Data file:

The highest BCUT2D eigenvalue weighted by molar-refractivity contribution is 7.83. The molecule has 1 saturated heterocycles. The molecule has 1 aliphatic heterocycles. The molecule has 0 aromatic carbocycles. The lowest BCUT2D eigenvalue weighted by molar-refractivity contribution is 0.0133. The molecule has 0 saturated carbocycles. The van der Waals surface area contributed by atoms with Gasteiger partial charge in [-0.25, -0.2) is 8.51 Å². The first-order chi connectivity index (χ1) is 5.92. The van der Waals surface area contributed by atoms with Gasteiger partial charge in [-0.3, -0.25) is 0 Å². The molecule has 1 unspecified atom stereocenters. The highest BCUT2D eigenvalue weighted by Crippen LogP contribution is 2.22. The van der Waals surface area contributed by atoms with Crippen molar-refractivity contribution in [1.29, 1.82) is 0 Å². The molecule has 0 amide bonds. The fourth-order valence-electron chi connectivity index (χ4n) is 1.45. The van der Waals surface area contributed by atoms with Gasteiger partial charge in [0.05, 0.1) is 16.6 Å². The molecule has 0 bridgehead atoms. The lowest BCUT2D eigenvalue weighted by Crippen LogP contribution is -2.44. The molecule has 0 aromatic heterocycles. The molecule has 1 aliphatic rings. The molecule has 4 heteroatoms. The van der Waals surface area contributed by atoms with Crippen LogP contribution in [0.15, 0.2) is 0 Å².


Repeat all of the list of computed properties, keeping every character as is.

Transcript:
The highest BCUT2D eigenvalue weighted by molar-refractivity contribution is 7.83. The molecule has 1 saturated heterocycles. The molecule has 1 aliphatic heterocycles. The molecule has 0 aromatic carbocycles. The lowest BCUT2D eigenvalue weighted by molar-refractivity contribution is 0.0133. The molecule has 0 saturated carbocycles. The van der Waals surface area contributed by atoms with Gasteiger partial charge in [-0.25, -0.2) is 8.51 Å². The first-order chi connectivity index (χ1) is 5.92. The van der Waals surface area contributed by atoms with Gasteiger partial charge in [-0.3, -0.25) is 0 Å². The molecule has 1 unspecified atom stereocenters. The highest BCUT2D eigenvalue weighted by Crippen LogP contribution is 2.22. The van der Waals surface area contributed by atoms with Crippen molar-refractivity contribution in [1.29, 1.82) is 0 Å². The molecule has 0 amide bonds. The fourth-order valence-electron chi connectivity index (χ4n) is 1.45. The van der Waals surface area contributed by atoms with Gasteiger partial charge in [0.05, 0.1) is 16.6 Å². The molecule has 0 bridgehead atoms. The lowest BCUT2D eigenvalue weighted by Crippen LogP contribution is -2.44. The molecule has 0 aromatic heterocycles. The molecule has 1 aliphatic rings. The molecule has 4 heteroatoms. The van der Waals surface area contributed by atoms with Crippen LogP contribution in [0.15, 0.2) is 0 Å².